London Photo Gallery
Leicester Square, Chinatown, National Gallery


Chinatown

The first Chinese to settle in Britain arrived in the late 18th century. They were exclusively male, and employees of the East India Company. They settled in the dock areas of Liverpool and Limehouse in London. Although the success of the British in the Opium Wars (1840 - 1842) lead to an increased degree of contact between Britain and China, the Chinese population in Britain remained very, very small. At the turn of the 20th Century there were just 545 Chinese in Britain, almost exclusively male. They ran small shops and cafes, catering for the extremely transient Chinese population of seamen.

The relative educational success of British Born Chinese brought further economic success, and the Chinese by and large moved out of Chinatown, making room for more commercial space, and went to the suburbs. Chinatown itself was transformed by Westminster City Council, recognising that it had become a major tourist attraction. Gerrard Street was pedestrianised, as was part of Newport Place and Macclesfield Street. Chinese Gates, street furniture and a Pavilion were added as Chinatown came of age, a symbol of the success as well as a cultural focal point of the Chinese community of London.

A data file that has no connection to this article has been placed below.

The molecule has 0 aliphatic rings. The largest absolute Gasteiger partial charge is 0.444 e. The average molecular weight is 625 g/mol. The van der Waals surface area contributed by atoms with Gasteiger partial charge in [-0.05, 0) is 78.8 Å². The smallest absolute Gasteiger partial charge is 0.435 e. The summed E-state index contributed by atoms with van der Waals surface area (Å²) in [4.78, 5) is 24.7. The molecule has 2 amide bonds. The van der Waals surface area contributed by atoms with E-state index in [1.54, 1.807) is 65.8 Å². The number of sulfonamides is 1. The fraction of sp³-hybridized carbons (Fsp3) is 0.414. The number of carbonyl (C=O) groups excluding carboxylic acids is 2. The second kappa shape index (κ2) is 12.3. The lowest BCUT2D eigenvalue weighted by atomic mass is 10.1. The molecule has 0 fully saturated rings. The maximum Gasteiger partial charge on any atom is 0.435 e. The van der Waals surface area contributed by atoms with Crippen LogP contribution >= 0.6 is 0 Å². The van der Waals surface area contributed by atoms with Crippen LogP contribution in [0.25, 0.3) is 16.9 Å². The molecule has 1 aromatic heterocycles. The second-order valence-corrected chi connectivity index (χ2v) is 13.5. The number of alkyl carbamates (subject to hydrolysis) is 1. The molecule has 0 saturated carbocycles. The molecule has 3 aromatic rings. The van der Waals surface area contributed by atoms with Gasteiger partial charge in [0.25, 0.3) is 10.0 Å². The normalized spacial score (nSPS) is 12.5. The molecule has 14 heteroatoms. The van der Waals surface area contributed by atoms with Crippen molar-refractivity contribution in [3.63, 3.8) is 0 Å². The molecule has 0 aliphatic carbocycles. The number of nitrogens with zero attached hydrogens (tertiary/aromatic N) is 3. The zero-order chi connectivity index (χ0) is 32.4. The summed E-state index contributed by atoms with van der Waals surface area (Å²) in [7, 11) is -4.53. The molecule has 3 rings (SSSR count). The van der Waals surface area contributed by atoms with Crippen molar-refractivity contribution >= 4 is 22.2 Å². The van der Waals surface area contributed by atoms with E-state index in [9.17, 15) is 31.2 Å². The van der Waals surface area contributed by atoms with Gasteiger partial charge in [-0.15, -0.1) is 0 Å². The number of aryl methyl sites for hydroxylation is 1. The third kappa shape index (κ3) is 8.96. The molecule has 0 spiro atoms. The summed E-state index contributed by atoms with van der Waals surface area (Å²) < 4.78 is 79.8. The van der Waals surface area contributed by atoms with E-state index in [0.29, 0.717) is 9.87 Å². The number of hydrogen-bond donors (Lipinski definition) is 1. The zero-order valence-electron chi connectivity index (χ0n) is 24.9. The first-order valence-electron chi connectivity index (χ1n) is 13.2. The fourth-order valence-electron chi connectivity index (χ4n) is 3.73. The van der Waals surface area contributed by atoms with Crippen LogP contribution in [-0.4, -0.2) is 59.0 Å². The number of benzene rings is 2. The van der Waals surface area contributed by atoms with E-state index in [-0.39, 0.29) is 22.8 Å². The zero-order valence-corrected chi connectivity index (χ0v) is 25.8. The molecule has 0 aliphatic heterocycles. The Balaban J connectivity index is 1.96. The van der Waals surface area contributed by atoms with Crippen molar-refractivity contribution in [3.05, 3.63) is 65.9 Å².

Source : http://www.chinatown-online.co.uk/pages/guide/history.html

Leicester Square

Traversed by 22 million people a year, major cinemas stand on three sides of the square offering over 12 films at any one time. Top London nightclubs such as the Hippodrome, Equinox and Maximus can be found in the the area, as well as numerous other venues nearby ready to show you a good time.

Source : http://www.travelbritain.com/london/tourism/sites/gallery_leicester.html

National Gallery & Trafalgar Square

The main hub of Central London, was built in honor of Admiral Nelson after his victory in 1805 at the Battle of Trafalgar, off the coast of Spain. John Nash designed the square in the 1830's. The centerpiece is Nelson's Column, which supports a large statue of Nelson on the top. Nelson, atop the column, looks minute from the ground but is actually 18ft high. Four bronze lions by Edwin Landseer stand at the base of the column.

Source : http://www.travellondon.com/templates/attractions/gallery_trafalgar.html

To re-use these photos, please notify me by email : asiaglobe@yahoo.com.hk.

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